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Jellyfish don't have brains...but that is about to change

Published:
6 November 2020
The use of robotics in bp is now being reimagined. Elinor Doubell, vp data science shares how her team is exploring this emerging technology and what it could mean for bp

Robotics is maturing beyond just locally, remote-controlled robots. The world is starting to see a growing variety of technologies emerging in this space. I&E - digital science and engineering’s Elinor Doubell and her team are responsible for exploring these emerging robotic technologies and what they could mean for bp.

 

The breadth of different robots that could change our world is increasing. Part of the role of I&E – digital science and engineering is to look at far horizon technologies and understand where they could potentially be disruptive or offer opportunities to transform bp.

Over the last few years, our focus in bp has been on where we could use robots in the air, on the ground and in the sea,” said Elinor Doubell, vp data science. “For example, we looked at how robots could help us with inspection and maintenance in our assets, our offshore platforms and refineries.

 The use of robotics in bp is now being reimagined. 

 

“Although new types of technologies, such as soft robots, nano and swarm robotics are still emerging, the reality is that we need to be thinking about how to bring them into bp now,” said Elinor. 

Soft robotics

 

Soft robotics is where the actual body of the robot is made from something other than metal. Soft robotics can address intrinsic safety issues and accomplish complex movement and manipulation tasks.

 

One great example of a development in soft robotics is the jellyfish robot, which is built from new materials, carbon nanotubes and is then coated in platinum. Fuelled by hydrogen and oxygen it can move underwater just as a jellyfish would.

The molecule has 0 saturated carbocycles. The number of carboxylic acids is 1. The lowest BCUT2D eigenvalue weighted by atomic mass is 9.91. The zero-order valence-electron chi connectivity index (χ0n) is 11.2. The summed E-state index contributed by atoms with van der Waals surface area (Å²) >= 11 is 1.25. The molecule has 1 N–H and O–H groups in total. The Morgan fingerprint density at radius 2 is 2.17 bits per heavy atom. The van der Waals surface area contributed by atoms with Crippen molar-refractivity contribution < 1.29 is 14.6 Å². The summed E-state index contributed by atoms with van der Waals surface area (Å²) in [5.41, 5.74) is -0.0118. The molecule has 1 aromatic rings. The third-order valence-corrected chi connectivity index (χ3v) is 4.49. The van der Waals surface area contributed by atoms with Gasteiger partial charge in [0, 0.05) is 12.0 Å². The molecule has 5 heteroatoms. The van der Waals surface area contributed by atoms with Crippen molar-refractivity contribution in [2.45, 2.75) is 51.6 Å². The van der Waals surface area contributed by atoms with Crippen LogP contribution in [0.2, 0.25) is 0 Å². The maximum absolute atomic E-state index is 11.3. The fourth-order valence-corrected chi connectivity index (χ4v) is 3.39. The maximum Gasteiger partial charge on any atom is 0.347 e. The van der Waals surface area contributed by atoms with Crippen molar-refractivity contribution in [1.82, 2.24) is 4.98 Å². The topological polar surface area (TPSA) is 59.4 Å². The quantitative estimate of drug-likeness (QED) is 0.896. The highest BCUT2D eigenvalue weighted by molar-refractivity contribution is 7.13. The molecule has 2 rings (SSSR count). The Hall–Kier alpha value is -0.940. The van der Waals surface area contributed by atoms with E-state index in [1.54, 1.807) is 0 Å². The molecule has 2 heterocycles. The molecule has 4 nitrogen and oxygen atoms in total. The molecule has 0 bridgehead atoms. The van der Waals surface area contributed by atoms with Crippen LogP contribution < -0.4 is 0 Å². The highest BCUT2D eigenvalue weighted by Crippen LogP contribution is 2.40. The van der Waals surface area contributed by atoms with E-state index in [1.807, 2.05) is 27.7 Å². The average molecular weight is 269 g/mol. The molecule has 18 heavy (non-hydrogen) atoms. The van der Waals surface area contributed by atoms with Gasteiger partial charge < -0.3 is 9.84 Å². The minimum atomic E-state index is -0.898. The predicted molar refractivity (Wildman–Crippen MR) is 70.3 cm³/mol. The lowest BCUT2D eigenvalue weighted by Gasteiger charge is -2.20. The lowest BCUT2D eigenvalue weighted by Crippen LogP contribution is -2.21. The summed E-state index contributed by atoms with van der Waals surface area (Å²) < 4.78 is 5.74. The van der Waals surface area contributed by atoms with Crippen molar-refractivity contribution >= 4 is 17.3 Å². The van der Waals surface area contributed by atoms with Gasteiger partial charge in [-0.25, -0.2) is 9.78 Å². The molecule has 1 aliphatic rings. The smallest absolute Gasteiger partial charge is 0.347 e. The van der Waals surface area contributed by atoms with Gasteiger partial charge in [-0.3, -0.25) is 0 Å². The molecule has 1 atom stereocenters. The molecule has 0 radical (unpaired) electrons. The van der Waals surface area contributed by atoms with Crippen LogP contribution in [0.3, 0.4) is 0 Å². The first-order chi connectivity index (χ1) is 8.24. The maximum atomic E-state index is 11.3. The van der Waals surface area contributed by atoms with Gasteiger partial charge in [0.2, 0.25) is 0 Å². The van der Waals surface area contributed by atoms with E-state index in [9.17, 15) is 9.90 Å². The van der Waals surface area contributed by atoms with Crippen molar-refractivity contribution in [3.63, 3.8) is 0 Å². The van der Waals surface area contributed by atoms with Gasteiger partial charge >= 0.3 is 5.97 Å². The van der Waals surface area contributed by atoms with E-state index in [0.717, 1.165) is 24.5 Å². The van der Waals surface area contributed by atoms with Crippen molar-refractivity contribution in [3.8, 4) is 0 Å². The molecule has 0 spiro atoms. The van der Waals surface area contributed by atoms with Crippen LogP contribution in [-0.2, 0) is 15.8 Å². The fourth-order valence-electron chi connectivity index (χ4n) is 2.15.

“Having robots that can exert a force – maybe to clean something, inspect it and also where there's delicate equipment – makes for a very interesting set of possible use cases for soft robotics.”

Elinor Doubell, vp digital science

Micro/nano robotics

 

Micro and nano robots, as the name suggests, are tiny robots, some of them on the scale of cells.

 

Research is focused on developing their use in medicine and inside the body, for example, in the bloodstream. These robots could be useful for bp, as they could get inside complex equipment to inspect it and check for corrosion or erosion on the insides of difficult to reach surfaces. 

 

Swarm robotics

 

Swarm robotics, in a technical sense, describes a group of robotic ‘agents’ that are all part of an overall cooperative effort. These self-organizing swarms could help humans in the future by enabling the creation of large, mobile sensor networks or have the ability to change formation to complete a range of tasks. The swarm could become an integral part of an asset, where multiple robotic components use artificial intelligence to work together to perform an overall mission autonomously.  

 

Reimagining robotics

 

We’re already starting to recognize the benefits of using robots to help with maintenance, inspections and supporting our operations, and will continue to build on this capability. Looking forward, we’re also reimagining the use of robots to take advantage of a much wider range of robotics technologies and advances in AI that will give us more capability to have robots working together and working with people. There are huge possibilities to use robots to enhance safety, change how mundane or risky tasks are done, and potentially create new businesses for bp.

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